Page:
Violence erupts in Chicago after Donald Trump’s rally is called off : Black man beaten

Black man beaten

Protesters at Donald Trump’s first Chicago campaign rally were so numerous on Friday that they shut the event down following loud demonstrations and a series of physical brawls.

Fistfights broke out inside the University of Illinois at Chicago Pavilion between an anti-Trump mob and Chicagoans who came to hear the Republican front-runner speak.

Outside, an impatient group of thousands more massed. Temperatures rose.

Multiple law enforcement sources told the press that there was a credible threat against Trump from groups of protesters who planned to storm the stage.

They intended to swarm to the front of the crowd at an agreed-upon signal, a Secret Service agent said his agency believed, converging on Trump’s podium from different directions all at once.

Trump himself ultimately called it off.


    Ted Cruz: Ted Cruz is responding to Donald Trump’s cancellation of his Chicago rally, saying the billionaire has created ‘an environment that encourages this sort of nasty discourse.’ The Texas senator is calling it a ‘sad day.’
    He says, ‘Political discourse should occur in this country without the threat of violence, without anger and rage and hatred directed at each other.’

    Cruz says blame for the events in downtown Chicago rests with the protesters but ‘in any campaign responsibility starts at the top.’

    Cruz says, ‘When the candidate urges supporters to engage in physical violence, to punch people in the face, the predictable consequence of that is that is escalates. Today is unlikely to be the last such incidence.’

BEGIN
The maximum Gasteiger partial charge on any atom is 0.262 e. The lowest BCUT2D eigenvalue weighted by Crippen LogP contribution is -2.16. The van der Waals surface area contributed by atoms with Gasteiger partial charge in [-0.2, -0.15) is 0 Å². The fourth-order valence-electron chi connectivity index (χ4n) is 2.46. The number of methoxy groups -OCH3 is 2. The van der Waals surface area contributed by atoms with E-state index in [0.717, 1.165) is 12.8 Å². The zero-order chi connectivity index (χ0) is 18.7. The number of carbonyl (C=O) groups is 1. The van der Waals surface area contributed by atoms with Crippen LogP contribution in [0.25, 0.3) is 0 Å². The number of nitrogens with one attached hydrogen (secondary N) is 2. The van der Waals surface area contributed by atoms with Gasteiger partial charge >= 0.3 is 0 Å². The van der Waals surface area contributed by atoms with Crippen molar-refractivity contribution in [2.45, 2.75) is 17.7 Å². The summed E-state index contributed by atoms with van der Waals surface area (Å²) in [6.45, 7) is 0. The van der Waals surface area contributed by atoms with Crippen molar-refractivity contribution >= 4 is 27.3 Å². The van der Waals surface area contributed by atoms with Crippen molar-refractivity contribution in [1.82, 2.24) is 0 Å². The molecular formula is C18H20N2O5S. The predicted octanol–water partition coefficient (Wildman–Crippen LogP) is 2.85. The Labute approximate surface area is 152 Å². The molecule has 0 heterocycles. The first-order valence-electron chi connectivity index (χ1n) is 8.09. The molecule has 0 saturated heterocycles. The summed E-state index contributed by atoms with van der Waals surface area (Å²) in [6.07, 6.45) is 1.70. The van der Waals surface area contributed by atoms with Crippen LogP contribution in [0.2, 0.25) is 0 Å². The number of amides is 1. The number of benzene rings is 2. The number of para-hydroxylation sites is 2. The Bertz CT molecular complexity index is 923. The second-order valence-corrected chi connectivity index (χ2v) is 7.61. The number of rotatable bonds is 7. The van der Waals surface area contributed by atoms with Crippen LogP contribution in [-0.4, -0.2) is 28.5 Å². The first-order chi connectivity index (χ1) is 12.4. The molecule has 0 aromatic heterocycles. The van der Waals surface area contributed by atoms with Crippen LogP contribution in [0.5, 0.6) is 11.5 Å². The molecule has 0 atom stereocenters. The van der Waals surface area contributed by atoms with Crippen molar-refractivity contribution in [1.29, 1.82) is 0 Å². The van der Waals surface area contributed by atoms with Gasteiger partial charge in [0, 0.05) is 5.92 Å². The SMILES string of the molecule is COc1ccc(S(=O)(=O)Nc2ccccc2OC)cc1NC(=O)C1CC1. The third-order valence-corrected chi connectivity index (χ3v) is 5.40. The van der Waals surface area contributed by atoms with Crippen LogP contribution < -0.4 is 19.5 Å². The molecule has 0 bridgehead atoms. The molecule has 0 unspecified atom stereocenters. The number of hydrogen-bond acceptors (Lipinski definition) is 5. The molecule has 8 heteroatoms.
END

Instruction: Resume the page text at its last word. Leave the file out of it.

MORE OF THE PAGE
Marco Rubio: Senator Marco Rubio said Friday night that this is a ‘very disturbing moment in our political discourse” and pointed to “real significant anger and frustration at the direction of the country.’

    ‘America is better than this,’ Rubio said on a call to Fox News. ‘We don’t have to tear each other apart.’

    Rubio said Trump is not entirely to blame for tonight’s events but the Republican front-runner ‘does bear responsibility for other things that have happened at his events,’ he said before pointing to an example in which Trump said he wished he could punch a protester in the face.

    Rubio also blamed President Obama for the current divide in America. He said: ‘President Obama has spent the last eight years dividing Americans along haves and have-nots, along ethnic lines, racial lines in order to win elections.’

    ‘I think this has gone to the next level here and I think we’re seeing the consequences in it,’ Rubio added.
    Rubio called some of Trump’s dissenters ‘professional protesters’ he claims were paid to be there and said that leftists have a mentality that,’ if you don’t like what someone’s saying, you can just shut them down.’